Burn one: Fry a hamburger
Burn one, take it through the garden: Hamburger with lettuce tomato, onion
Burn the British: Toasted English muffin
Cackle fruit: Eggs
Canned cow: Evaporated milk
Chopper: Table knife
CJ: Boston Cream cheese and Jelly
Cowboy or western: A western omelet or sandwich
Cow paste, Skid grease, Axle grease: Butter
Creep: Draft beer
Crowd: Three of any thing (as in, “Two is company three is a crowd”)
Customer will take a chance: Hash
Dead eye: Poached eggs
Dough well done with cow: Buttered toast
Drag one through Georgia: Cola with Chocolate syrup
Draw one in the dark: A Black coffee
Draw one or a cup of mud: Cup of coffee
Eighty Six: The kitchen is out of the item ordered
Fifty-five: A glass of root beer
Flop two fry:  Two eggs any style
Frenchman’s delight: Pea soup
Frog sticks: French Fries
Fry two, let the sun shine: 2 eggs with unbroken yolks
GAC: Grilled American cheese sandwich
Gallery: Booth
Go for a walk or on wheels: it’s to go
Grave yard stew: Milk toast buttered toast sprinkled with sugar
Gravel train: Sugar bowl
Hail: Ice
Hemorrhage: Ketchup
High and dry: A plain sandwich with nothing on it
Hockey Puck: A hamburger well done
Hold the hail: No ice
Hot top: Hot Chocolate
Hug one or squeeze one: Orange juice
In the alley: Served as a side dish
Jack Benny: Cheese with bacon )Named after Jack Benny)
Java or Joe: Cup of coffee
Keep off the grass: No Lettuce
Lady Bug: Fountain man
Life preserver: Doughnut
Light House: Ketchup bottle
Looseners: Prunes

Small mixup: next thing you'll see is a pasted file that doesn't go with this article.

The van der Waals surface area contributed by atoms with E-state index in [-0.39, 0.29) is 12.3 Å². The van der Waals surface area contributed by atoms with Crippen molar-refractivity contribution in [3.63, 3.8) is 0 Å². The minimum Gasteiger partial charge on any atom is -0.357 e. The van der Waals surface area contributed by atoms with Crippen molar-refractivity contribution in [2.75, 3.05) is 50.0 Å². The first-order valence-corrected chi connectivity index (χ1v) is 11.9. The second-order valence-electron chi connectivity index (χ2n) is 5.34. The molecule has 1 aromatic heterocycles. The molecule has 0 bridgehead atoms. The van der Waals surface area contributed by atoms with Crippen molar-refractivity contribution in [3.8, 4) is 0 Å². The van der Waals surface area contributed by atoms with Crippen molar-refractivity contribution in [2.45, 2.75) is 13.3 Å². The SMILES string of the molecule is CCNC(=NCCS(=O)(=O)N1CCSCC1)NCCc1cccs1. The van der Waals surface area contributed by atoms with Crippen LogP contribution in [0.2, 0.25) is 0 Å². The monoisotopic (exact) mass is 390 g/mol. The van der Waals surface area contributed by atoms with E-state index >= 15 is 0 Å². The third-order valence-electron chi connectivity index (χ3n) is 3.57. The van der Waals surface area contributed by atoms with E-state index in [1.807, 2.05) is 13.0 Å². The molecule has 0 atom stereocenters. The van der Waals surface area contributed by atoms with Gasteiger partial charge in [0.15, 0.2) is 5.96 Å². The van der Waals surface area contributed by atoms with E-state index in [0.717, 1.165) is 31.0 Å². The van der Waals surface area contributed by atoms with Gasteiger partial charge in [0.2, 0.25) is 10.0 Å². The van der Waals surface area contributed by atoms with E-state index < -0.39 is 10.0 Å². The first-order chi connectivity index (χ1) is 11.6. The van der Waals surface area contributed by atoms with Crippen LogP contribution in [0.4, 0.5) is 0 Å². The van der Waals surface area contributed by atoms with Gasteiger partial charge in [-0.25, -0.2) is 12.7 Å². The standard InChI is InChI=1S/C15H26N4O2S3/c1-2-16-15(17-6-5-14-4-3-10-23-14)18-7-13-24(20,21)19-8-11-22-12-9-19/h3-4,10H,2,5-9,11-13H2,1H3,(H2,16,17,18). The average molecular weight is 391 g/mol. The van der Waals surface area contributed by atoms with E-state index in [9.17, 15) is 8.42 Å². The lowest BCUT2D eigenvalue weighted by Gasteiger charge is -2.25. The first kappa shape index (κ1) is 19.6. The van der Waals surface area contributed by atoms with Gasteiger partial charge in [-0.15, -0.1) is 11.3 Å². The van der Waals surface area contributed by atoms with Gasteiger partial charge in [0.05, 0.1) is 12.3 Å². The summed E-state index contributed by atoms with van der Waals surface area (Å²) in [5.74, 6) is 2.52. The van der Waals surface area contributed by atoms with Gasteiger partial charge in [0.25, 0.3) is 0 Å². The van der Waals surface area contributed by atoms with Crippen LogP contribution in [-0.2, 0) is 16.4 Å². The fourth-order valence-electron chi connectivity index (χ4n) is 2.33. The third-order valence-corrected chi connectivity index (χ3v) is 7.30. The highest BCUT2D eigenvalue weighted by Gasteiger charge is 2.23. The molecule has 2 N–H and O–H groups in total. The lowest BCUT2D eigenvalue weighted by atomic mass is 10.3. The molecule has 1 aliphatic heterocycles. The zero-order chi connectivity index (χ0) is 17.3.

Lumber: tooth pick
Machine oil: Syrup
Mike & Ike or the twins: salt & pepper shakers
Million on a platter: Plate of baked beans
Mississippi mud or yellow paint: Mustard
Moo juice, Baby juice, Sweet Alice: Milk
Mystery in the alley: Side order of hash
No cow: without milk
Noah’s boy on bread: Ham sandwich
Noah’s son: Slice of ham (Noah’s second son)
One from the Alps: A Swiss cheese sandwich
Paint it Red: Put ketchup on it
Pair of drawers: two cups of coffee
Pin a rose on it: Add Onion to a order
Put out the lights and cry: Liver and onions
Rabbit food: Lettuce
Radio: Tuna salad sandwich
Sea Dust: Salt
Shake one in the hay: Strawberry milk shake
Shingle with a shimmy and a shake: Buttered toast with jam or jelly
Shoot from the south: Coca Cola™
Smear: Margarine
Soup Jockey: Waitress
Stack or short stack: Order of pancakes
Sun kiss or oh gee: Orange juice
Sweep the kitchen: Hash
Throw it in the mud: Add Chocolate syrup
Two cows, make them cry: two hamburgers with onion
Vermont: Maple syrup
Warts: Olives
Wax: American cheese
Whisky down: rye toast
Whisky: Rye bread
White cow: Vanilla milk shake
Wind mill, Adams ale, city juice, dog soup: A glass of water
Yum yum or sand: Sugar
Zeppelin: Sausage

I got a big kick out of “Put out the lights and cry” – I’m a big fan of liver and onions, but apparently many others are not.

These terms can be very regional and original, so there were likely to be many terms for the same item around the country. A more comprehensive list should be forthcoming when I have the time.

In the meantime, wreck two and make them cry.

The Old Wolf has spoken.

2 responses to “Whistleberries and hounds, a pair!

Leave a Reply

Fill in your details below or click an icon to log in:

WordPress.com Logo

You are commenting using your WordPress.com account. Log Out / Change )

Twitter picture

You are commenting using your Twitter account. Log Out / Change )

Facebook photo

You are commenting using your Facebook account. Log Out / Change )

Google+ photo

You are commenting using your Google+ account. Log Out / Change )

Connecting to %s